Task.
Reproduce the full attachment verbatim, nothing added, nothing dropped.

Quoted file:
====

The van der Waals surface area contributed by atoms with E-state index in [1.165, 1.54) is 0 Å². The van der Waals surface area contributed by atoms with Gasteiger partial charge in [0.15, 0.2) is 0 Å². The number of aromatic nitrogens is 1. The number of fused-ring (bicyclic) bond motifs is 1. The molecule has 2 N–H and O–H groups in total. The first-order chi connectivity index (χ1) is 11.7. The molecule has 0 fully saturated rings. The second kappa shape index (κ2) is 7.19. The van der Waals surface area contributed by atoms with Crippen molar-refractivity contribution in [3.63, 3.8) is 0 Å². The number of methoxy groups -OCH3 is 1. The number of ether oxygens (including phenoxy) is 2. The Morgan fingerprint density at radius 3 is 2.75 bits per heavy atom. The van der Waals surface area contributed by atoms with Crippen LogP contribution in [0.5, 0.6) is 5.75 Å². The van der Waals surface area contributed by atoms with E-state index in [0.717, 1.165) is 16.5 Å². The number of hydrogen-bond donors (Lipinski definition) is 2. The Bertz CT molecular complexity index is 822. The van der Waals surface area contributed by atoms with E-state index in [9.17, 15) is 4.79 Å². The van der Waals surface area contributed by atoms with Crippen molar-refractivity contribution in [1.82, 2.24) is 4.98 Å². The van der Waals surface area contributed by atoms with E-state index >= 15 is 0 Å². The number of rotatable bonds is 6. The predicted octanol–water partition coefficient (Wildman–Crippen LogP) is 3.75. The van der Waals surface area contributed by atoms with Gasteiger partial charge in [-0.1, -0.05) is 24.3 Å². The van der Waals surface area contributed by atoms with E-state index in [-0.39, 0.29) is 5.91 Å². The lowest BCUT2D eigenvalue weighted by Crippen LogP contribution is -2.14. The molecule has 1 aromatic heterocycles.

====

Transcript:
The van der Waals surface area contributed by atoms with E-state index in [1.165, 1.54) is 0 Å². The van der Waals surface area contributed by atoms with Gasteiger partial charge in [0.15, 0.2) is 0 Å². The number of aromatic nitrogens is 1. The number of fused-ring (bicyclic) bond motifs is 1. The molecule has 2 N–H and O–H groups in total. The first-order chi connectivity index (χ1) is 11.7. The molecule has 0 fully saturated rings. The second kappa shape index (κ2) is 7.19. The van der Waals surface area contributed by atoms with Crippen molar-refractivity contribution in [3.63, 3.8) is 0 Å². The number of methoxy groups -OCH3 is 1. The number of ether oxygens (including phenoxy) is 2. The Morgan fingerprint density at radius 3 is 2.75 bits per heavy atom. The van der Waals surface area contributed by atoms with Crippen LogP contribution in [0.5, 0.6) is 5.75 Å². The van der Waals surface area contributed by atoms with E-state index in [0.717, 1.165) is 16.5 Å². The number of hydrogen-bond donors (Lipinski definition) is 2. The Bertz CT molecular complexity index is 822. The van der Waals surface area contributed by atoms with E-state index in [9.17, 15) is 4.79 Å². The van der Waals surface area contributed by atoms with Crippen molar-refractivity contribution in [1.82, 2.24) is 4.98 Å². The van der Waals surface area contributed by atoms with E-state index >= 15 is 0 Å². The number of rotatable bonds is 6. The predicted octanol–water partition coefficient (Wildman–Crippen LogP) is 3.75. The van der Waals surface area contributed by atoms with Gasteiger partial charge in [-0.1, -0.05) is 24.3 Å². The van der Waals surface area contributed by atoms with E-state index in [-0.39, 0.29) is 5.91 Å². The lowest BCUT2D eigenvalue weighted by Crippen LogP contribution is -2.14. The molecule has 1 aromatic heterocycles.